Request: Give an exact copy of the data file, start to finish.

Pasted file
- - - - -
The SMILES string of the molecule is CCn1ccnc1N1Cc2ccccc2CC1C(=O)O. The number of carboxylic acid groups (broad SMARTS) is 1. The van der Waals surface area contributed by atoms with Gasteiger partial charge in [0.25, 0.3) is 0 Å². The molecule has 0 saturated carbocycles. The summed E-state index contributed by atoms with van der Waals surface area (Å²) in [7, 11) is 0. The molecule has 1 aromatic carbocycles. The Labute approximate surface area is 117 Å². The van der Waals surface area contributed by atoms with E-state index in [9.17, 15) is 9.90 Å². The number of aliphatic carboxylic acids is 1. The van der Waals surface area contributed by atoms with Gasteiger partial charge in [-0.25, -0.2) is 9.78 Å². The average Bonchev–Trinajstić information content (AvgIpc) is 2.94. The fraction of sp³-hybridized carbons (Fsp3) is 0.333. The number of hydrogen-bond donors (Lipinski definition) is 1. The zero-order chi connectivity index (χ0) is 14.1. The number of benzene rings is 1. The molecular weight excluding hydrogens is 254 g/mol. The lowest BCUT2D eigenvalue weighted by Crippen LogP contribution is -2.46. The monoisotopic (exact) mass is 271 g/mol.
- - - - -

The SMILES string of the molecule is CCn1ccnc1N1Cc2ccccc2CC1C(=O)O. The number of carboxylic acid groups (broad SMARTS) is 1. The van der Waals surface area contributed by atoms with Gasteiger partial charge in [0.25, 0.3) is 0 Å². The molecule has 0 saturated carbocycles. The summed E-state index contributed by atoms with van der Waals surface area (Å²) in [7, 11) is 0. The molecule has 1 aromatic carbocycles. The Labute approximate surface area is 117 Å². The van der Waals surface area contributed by atoms with E-state index in [9.17, 15) is 9.90 Å². The number of aliphatic carboxylic acids is 1. The van der Waals surface area contributed by atoms with Gasteiger partial charge in [-0.25, -0.2) is 9.78 Å². The average Bonchev–Trinajstić information content (AvgIpc) is 2.94. The fraction of sp³-hybridized carbons (Fsp3) is 0.333. The number of hydrogen-bond donors (Lipinski definition) is 1. The zero-order chi connectivity index (χ0) is 14.1. The number of benzene rings is 1. The molecular weight excluding hydrogens is 254 g/mol. The lowest BCUT2D eigenvalue weighted by Crippen LogP contribution is -2.46. The monoisotopic (exact) mass is 271 g/mol.